|1956 Argentine Grand Prix: Least in the Kingdom is Greater|
| ||Speaking of the power of humility, the Bible says the least, within the context of the world, if they follow God's commands, shall be greater than those considered great.
To say that Luigi Musso was the least within the kingdom of Scuderia Ferrari would be a terrible understatement. Having a reputation for caring more about his cars than those that pilot them, it was certainly true that Enzo held little place in his heart for his fellow Italian. However, in the Roman's very first Formula One...[Read more...]|
|Luigi Musso: Talented, Tempting and Troubled|
| ||Following Alberto Ascari's back-to-back titles in 1952 and 1953 there have been no Italian Formula One World Champions. While there has been a great amount of hope throughout the years, Italians have been left without a World Champion. Perhaps, it could be argued, all such hopes died with Luigi Musso on the 6th of July in 1958.
Since Ascari there have certainly been some notable Italian drivers within Formula One history books. Such names as Michele Alboreto, Elio de Angelis, Alex Zanardi, Ri...[Read more...]|
|1958 Targa Florio: Musso Commands the Heights|
| ||During the invasion of Sicily during the Second World War it would be the mountainous roads around the island that would pose the greatest hindrance to the advance of the British and American forces trying to breakthrough on their way, ultimately, to Italy. A little more than a decade later, these difficult mountainous roads were taking their toll. But, there would be one Italian right at home among the rocky outcroppings.
The 42nd Targa Florio would go ahead as planned despite the growing c...[Read more...]|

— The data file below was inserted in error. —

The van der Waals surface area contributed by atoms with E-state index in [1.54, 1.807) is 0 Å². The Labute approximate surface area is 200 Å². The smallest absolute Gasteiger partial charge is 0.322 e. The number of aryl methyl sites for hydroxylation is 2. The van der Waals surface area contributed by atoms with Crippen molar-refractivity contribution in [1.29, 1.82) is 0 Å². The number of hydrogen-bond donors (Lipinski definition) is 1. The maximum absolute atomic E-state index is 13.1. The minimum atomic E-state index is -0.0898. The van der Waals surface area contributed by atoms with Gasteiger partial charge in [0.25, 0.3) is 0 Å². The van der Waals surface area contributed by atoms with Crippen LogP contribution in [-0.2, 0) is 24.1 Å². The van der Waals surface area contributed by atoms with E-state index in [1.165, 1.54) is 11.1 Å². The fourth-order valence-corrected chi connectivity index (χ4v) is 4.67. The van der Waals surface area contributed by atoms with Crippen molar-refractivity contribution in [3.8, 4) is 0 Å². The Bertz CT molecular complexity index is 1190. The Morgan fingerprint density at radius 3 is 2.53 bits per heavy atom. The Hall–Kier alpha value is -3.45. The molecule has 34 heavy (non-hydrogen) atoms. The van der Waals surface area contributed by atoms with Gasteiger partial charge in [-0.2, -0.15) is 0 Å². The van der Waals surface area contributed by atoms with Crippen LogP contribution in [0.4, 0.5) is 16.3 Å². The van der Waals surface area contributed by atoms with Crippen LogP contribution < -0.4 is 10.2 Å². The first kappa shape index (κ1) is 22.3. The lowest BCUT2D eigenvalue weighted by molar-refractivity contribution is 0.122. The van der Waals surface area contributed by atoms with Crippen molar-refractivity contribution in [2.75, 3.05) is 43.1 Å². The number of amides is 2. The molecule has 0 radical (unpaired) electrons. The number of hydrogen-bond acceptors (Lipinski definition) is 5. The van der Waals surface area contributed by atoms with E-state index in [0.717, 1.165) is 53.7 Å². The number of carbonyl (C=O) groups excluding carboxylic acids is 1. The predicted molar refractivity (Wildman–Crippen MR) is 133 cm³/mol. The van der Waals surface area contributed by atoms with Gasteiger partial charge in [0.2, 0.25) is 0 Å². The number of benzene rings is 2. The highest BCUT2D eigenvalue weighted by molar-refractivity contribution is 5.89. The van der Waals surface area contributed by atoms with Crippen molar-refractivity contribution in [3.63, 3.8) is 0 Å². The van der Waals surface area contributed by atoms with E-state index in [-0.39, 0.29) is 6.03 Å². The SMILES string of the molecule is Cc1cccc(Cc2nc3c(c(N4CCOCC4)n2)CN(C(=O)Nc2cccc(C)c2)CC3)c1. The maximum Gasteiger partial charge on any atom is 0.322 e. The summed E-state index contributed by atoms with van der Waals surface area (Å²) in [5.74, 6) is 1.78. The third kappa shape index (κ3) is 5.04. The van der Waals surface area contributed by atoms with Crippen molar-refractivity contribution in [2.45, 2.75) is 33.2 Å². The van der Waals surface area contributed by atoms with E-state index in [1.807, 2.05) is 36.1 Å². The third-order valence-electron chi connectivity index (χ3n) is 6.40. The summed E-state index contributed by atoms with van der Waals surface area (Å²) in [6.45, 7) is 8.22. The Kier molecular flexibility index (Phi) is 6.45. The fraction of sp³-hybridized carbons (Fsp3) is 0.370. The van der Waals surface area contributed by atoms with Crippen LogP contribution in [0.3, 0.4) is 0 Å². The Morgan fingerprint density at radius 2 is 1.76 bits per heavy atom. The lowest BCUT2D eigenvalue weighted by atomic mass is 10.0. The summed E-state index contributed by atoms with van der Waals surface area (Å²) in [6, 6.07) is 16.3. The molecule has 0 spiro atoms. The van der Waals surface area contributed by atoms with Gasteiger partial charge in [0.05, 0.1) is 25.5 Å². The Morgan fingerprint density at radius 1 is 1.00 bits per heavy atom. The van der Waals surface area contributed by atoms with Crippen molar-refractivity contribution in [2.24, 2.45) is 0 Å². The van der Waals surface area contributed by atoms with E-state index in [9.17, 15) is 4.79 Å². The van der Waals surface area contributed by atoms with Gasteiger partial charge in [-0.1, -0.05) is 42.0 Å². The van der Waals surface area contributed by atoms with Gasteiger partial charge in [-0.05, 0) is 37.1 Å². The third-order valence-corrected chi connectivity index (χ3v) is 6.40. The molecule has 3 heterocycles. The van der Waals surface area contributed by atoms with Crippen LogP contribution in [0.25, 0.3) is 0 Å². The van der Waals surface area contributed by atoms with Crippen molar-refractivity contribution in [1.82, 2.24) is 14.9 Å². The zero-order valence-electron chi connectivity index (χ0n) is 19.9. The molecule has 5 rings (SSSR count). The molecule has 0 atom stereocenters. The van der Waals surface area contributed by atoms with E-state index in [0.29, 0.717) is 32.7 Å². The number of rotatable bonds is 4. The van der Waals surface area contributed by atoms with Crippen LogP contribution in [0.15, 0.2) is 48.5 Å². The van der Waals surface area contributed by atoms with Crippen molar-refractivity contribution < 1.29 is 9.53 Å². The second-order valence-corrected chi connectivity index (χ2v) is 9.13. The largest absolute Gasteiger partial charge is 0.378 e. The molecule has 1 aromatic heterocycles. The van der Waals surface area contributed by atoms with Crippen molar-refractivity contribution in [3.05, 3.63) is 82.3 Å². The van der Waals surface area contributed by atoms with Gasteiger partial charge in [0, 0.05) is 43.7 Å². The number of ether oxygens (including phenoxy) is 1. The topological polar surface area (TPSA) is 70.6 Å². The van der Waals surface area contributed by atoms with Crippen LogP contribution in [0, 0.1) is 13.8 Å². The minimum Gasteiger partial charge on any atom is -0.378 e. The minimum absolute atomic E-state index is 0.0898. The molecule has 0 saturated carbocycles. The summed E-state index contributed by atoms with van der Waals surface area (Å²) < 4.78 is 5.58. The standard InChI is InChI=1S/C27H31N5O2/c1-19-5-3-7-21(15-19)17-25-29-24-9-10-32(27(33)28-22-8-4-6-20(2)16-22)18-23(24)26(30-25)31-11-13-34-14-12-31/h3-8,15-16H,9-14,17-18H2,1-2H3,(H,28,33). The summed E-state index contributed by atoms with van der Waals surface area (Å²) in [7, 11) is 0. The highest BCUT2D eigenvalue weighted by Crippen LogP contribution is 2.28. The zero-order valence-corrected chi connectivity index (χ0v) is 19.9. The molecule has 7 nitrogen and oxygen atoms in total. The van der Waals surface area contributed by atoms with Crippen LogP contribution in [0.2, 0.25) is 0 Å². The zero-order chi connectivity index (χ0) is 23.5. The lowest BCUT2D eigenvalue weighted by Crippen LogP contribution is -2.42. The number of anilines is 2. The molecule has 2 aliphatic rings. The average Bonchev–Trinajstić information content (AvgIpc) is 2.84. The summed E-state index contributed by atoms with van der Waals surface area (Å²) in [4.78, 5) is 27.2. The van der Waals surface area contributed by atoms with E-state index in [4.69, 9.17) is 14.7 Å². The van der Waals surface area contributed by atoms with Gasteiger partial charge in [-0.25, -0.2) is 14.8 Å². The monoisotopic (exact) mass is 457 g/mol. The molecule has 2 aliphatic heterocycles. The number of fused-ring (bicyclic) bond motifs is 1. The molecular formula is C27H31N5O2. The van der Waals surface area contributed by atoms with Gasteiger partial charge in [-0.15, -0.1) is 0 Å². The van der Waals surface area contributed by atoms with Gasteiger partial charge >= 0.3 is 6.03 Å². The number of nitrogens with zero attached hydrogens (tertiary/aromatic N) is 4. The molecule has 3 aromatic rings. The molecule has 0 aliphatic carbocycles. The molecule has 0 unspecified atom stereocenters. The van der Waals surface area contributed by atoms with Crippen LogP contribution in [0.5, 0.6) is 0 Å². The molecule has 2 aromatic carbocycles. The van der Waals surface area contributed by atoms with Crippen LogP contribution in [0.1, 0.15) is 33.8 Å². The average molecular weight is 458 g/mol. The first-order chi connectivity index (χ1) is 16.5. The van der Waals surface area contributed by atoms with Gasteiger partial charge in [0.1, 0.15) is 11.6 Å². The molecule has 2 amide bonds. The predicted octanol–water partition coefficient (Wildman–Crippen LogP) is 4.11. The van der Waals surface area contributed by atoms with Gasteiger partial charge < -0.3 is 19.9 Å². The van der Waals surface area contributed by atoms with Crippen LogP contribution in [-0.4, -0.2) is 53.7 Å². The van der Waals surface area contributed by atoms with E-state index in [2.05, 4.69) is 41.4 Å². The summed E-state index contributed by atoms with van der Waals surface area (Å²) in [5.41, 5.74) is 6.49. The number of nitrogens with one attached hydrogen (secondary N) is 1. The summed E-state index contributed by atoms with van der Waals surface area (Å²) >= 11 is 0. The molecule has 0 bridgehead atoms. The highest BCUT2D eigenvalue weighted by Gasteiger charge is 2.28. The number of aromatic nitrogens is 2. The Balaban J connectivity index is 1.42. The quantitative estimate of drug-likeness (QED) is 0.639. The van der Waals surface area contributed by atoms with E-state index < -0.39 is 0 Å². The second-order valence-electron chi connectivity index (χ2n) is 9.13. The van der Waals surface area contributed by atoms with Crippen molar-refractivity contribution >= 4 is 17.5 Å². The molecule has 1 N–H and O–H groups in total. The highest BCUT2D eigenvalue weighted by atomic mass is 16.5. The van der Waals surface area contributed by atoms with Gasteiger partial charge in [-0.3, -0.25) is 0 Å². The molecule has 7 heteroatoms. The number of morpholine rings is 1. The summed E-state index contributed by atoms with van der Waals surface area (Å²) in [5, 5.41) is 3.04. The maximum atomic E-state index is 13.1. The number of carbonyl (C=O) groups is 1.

|1954 24 Hours of Le Mans: A French Bull Runs to Victory at Le Mans|
|Everything needs to be right amongst drivers competing for victory in the 24 Hours of Le Mans. Not only do they need to share the car over the course of a whole day but their driving styles must compliment each other. In the case of the 1954 24 Hours of Le Mans there would be no better pairing than a calm, steady Frenchman and a wild Pampas bull from Argentina.
Prior to the 22nd running of the 24 Hours of Le Mans, Maurice Trintignant had already achieved a career driving a vast number of diff...[Read more...]|
|1956 24 Hours of Le Mans: The Rise of Two Counts|
|The 1955 24 Hours of Le Mans would end up being the darkest day in all of motorsport when Pierre Levegh launched off the back of Lance Macklin's Austin-Healey and crashed into a barrier sending large portions of the car flying through the air acting like guillotines to the record crowd crammed along the main straight. It would be estimated that more than eighty would lose their life as a result, scores more would be severely injured. Yet, despite the graphic horror of the event the race would co...[Read more...]|